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Terms in this set (11)

Began with Alfred the Great (871-899) enforced the translation of Bede's Ecclesiastical History and also commissioned the Anglo-Saxon Chronicles (Assembled in Wessex 880 AD)

The transition from being an analytic language during the Old English period to a synthetic language during Middle English through the loss of inflections

The use of English in the Statute of Pleading 1362 which increased the prestige of English as typically all legal documents were written in French

Henry IV as the first King to be a native speaker of English and his son Henry V who was the first king to write his personal letters and conduct parts of state business in English = increase in prestige

'The importance of London as the capital of England following the course of other national tongues- French as the dialect of Paris, Spanish as that of Castille and others... It began as a Southern and ended as Midland dialect." (Baugh and Cable)

The adoption of the Chancery Standard in the mid 15th century which had a large effect on the spelling reform. They needed a concrete variety of language to use for the official documents in the Chancery.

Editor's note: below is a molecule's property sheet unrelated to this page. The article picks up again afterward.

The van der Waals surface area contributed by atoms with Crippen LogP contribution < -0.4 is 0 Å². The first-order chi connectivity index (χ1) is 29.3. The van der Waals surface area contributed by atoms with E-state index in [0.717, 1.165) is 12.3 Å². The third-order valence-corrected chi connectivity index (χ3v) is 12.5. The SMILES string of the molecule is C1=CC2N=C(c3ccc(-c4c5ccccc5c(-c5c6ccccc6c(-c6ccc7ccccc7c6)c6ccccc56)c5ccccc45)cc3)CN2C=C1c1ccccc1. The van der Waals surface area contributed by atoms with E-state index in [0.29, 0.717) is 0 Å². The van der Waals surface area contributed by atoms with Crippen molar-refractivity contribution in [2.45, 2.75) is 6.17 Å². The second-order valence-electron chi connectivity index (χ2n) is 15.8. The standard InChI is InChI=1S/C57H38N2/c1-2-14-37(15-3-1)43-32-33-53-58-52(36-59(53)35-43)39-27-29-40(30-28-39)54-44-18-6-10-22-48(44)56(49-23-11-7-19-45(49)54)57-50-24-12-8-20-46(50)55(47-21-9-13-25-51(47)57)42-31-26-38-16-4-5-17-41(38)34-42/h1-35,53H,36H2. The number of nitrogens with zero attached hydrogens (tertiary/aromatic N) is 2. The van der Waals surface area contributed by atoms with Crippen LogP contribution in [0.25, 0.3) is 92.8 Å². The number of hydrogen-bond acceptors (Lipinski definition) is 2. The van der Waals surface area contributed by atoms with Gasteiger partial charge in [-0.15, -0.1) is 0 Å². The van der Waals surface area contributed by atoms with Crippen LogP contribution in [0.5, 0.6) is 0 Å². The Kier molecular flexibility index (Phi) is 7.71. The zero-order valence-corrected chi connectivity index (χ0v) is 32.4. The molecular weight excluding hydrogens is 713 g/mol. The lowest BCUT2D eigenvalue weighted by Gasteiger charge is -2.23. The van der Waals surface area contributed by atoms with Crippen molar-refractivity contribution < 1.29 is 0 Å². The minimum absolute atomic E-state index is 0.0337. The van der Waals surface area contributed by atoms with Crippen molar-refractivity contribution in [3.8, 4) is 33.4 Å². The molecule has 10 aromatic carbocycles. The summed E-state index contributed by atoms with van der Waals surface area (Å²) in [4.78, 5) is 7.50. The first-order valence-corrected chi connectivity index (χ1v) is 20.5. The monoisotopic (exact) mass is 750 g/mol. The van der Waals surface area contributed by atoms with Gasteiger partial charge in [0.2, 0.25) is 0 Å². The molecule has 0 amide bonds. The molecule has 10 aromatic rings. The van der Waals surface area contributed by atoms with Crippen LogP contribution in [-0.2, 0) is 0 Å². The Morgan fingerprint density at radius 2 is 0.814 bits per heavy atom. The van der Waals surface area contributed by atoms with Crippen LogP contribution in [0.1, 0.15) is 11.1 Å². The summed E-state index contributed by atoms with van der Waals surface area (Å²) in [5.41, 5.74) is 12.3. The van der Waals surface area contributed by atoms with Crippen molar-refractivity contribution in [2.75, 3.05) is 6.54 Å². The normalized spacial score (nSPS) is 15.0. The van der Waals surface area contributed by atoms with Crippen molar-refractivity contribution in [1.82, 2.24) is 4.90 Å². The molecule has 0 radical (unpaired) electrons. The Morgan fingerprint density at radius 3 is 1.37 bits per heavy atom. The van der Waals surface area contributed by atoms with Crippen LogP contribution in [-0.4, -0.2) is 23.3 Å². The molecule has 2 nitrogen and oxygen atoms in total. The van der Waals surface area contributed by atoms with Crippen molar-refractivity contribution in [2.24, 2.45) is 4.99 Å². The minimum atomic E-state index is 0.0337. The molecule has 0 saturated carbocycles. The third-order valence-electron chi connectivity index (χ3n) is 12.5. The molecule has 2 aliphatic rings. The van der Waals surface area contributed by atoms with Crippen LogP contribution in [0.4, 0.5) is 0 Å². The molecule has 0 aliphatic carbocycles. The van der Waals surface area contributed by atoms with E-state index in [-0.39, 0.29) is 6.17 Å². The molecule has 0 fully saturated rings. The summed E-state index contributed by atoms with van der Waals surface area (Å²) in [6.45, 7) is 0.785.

-Caxton and his stamp of approval on the South East Midlands variety through his selection for the printing press in 1476. E.g. 'I' rather than 'ich' and 'home' rather than 'home'. He needed to assist his readers by choosing one dialect in order to reduce the level of confusion such as 'egges' or 'eyren' as he stated in his preface to Eneydos.

Cawdrey's Table Alphabetical in 1604 which aided the spelling reform, once again, to reduce confusion and aid standardisation

Samuel Johnson's dictionary in 1755 provided a uniformed grammar, lexis and system of language to educate the masses

The language of the King James Bible which Crystal proved was more influential than originally thought